Now, all this is fine and good if one applies that conclusion to oneself, but the problem comes when one tries to apply the conclusion to others, on a society-wide setting. There will inevitably be contradictions which springs from differences in premises. So in a country like Singapore we practise secularism - meaning all arguments that are forwarded in society must either be independent of system of belief or applies to all systems of belief. As a result their arguments will no longer work, because not everyone can accept the premise that "the Bible is right". Consequently, these opponents try to find an argument that is founded upon secular premises to support their stands so they can push their ideas upon the society.

But that is precisely what the economist did.


Donaldson Tan said...

Haha.. You are more direct than my piece on TOC.

The Fool said...

I still cannot understand how a fellow human being can stand up, and forcibly deny some others their rights, namely, in this instance, gay rights, which include amongst other things, the right to have sex, in whatever ways gays deemed sex to be.

Now of course humans being social, are themselves bounded, at least notionally, by the greater rights of the society. So if she have argued how gay rights to their notions and practice of sex somehow curbed, cause loss or damage, or obstruct the rights and the exercise of these rights, of the society at large, then it is worthy of a listen, and we have some evidence to say she is an intelligent lady.

(So what if someone wants to drink through a straw through their noses? Is is none of her business.)

On the other hand, as it is, it is obvious that whatever gays do, she is totally free to hold any view, opinion, and to say anything, even that gay sex is immoral and a perversity.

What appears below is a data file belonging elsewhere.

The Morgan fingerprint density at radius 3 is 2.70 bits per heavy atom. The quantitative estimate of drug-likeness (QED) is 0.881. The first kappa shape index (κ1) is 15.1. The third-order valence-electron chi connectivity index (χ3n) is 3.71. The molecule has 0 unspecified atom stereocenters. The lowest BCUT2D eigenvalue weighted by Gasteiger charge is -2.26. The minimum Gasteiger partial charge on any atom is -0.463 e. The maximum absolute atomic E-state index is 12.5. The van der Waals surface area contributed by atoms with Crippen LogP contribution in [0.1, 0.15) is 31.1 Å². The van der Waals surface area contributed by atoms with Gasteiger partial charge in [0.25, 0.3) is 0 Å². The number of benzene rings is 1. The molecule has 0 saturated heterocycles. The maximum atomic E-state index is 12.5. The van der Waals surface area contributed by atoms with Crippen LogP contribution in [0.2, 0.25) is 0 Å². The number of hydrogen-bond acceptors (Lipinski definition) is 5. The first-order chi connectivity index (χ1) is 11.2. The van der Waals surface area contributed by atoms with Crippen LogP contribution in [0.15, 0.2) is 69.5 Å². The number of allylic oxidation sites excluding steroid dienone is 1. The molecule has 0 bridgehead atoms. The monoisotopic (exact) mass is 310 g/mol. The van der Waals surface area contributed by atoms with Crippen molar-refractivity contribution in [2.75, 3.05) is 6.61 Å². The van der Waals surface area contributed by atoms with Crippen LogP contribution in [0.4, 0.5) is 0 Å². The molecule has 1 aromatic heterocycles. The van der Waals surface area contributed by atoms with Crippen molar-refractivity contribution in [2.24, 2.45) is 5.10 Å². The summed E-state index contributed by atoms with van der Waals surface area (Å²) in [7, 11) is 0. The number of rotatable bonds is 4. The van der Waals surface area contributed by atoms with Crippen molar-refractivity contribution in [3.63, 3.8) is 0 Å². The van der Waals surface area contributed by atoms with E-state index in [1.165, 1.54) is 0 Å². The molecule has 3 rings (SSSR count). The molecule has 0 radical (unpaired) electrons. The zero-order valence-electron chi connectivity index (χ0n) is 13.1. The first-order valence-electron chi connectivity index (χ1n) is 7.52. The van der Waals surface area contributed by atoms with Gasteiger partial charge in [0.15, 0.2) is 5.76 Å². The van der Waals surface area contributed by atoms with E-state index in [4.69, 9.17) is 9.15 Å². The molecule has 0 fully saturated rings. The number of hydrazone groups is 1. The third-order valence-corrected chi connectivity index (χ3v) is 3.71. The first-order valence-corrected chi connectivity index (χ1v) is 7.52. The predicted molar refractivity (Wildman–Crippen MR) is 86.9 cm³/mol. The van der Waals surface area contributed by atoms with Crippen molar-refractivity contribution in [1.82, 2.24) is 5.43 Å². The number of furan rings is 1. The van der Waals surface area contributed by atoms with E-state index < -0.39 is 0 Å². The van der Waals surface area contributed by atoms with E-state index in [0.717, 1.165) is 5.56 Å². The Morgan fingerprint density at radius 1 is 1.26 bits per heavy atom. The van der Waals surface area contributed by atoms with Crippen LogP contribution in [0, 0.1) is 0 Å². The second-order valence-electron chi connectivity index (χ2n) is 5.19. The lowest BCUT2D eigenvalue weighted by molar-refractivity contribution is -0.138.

That is not a problem. That is her rights, that is her freedom. No one is denying her the rights to believe, think and say whatever she wants, feel and so on.

But she cannot deny, in the same voice, others the very same rights. For such rights must be reciprocal and mutual, unless she is an imperalist herself.

And another can be totally opposed to her, even to say that her brand of Christianity is but the religion of the devil in sheep skin. Again that is another's total freedom and right to believe and say such a thing.

Then it shall be left to all the intelligent and discerning members of society to discern who is the fool and who is wise, who speaks nonsense and who has a glimpse of the deeper stuff of life, and so on.

Finally, it is shame, that one of Singapore's presumably top academics is found wanting, weak, and academically cowardly, when it comes to performing on a truly level playing field on the international stage.

And it is now hard to believe anyone who says we are world class in this and that anymore; and it is now suspect whether all the self proclaimed good performance here and there will really stand up and be repeatible when the playing field is truly leveled.

Jackson Tan said...

Donaldson Tan:

Haha! Was I? I thought yours were more pointed... But then, I'm not really rebutting her arguments or subsequent letters. I'm just trying to figure out why a professor would forward such potholed arguments.

The Fool:

You're quite right in saying that gays ought to have their rights. I have presumed right from the start. To me, it is a logical inevitability from the freedom of religion (or more appropriately, freedom of system of belief, so as to include atheist and agnostics).

And actually, from what I've argued, she can impose her anti-gay opinions upon gays, but only if our society operates on the assumption that the Bible (or her interpretation of the Bible) is always right. Screw secularism, screw other religions, screw science, screw fairness; if at all, they can only come in second to that first assumption. But that is far from the case. Our society assumes secularism and freedom of religion.

The whole point of my argument is that she recognises this. But she sticks to her stand and tries to build an argument that our society can accept (as opposed to unacceptable assumptions such as "the Bible is always right").

On a side note, it appears to me that Singaporeans are more disagreeable to arguments that leans on the Bible as compared to the US.

The Fool said...

Jackson, she is from a church which attempts to draw no go lines for the state. So this is just one of those lines.